Key findings include:
- Fuel consumption is increasing. Maritime fuel consumption increased from 291 to 298 million tonnes (+2.4%) from 2013 to 2015, compared to a 7% increase in demand for shipping transport work.
- Three ship classes and six flag states account for more than half of emissions. Container ships (23%), bulk carriers (19%) and oil tankers (13%) accounted for more than half of emissions. Most CO2 emissions can be attributed to ships from Panama (15%), China (11%), Liberia (9%), Marshall Islands (7%), Singapore (6%), and Malta (5%).
- Black carbon is the second most important contributor to shipping’s climate impacts. BC represents 7% of total shipping CO2-eq emissions on a 100-year timescale and 20% of CO2-eq emissions on a 20-year time scale.
- Increases in efficiency have not absolutely reduced CO2 emissions from ships between 2013 and 2015. While the CO2 intensity of many major ship classes decreased (i.e., they became more efficient) from 2013 to 2015, total CO2 emissions from ships rose. Even in some cases where a ship class became much more efficient, their CO2 increased.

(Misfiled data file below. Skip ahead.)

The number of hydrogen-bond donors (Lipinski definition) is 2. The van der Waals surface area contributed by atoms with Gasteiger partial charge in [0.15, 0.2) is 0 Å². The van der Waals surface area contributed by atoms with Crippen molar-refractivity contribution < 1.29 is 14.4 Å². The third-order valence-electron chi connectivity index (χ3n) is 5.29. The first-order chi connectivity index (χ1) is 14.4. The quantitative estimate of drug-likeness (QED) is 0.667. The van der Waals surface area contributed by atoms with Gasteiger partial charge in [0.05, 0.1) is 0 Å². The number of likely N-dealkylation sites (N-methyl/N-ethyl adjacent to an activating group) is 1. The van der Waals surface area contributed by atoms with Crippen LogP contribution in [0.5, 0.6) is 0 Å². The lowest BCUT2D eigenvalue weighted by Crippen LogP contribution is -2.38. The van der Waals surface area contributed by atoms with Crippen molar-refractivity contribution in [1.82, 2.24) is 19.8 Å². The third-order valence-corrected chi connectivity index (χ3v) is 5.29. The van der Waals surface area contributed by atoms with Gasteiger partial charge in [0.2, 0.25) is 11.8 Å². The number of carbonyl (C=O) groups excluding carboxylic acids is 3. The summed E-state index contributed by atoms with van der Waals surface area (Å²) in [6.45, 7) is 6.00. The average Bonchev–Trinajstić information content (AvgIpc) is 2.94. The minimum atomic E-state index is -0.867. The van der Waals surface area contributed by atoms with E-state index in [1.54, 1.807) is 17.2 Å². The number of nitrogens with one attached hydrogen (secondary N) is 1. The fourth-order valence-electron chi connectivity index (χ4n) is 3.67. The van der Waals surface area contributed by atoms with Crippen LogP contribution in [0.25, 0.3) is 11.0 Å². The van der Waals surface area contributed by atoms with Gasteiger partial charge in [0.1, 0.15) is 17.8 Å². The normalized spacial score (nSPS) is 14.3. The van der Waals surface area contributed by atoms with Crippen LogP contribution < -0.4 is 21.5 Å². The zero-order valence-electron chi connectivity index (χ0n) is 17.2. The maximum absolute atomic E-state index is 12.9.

- The biggest ships are speeding up and emitting more. While average cruise speeds remained largely flat between 2013 and 2015, the largest oil tankers (>200,000 dwt) and the largest container ships (>14,500 TEU) sped up. The largest oil tankers increased their cruising speed over ground (SOG) nearly 4% and the largest container ships increased their cruising SOG more than 11%.
The report comes days before the latest round of UN IMO talks on CO2 in London, ahead of a proposed 2018 interim climate deal for the sector.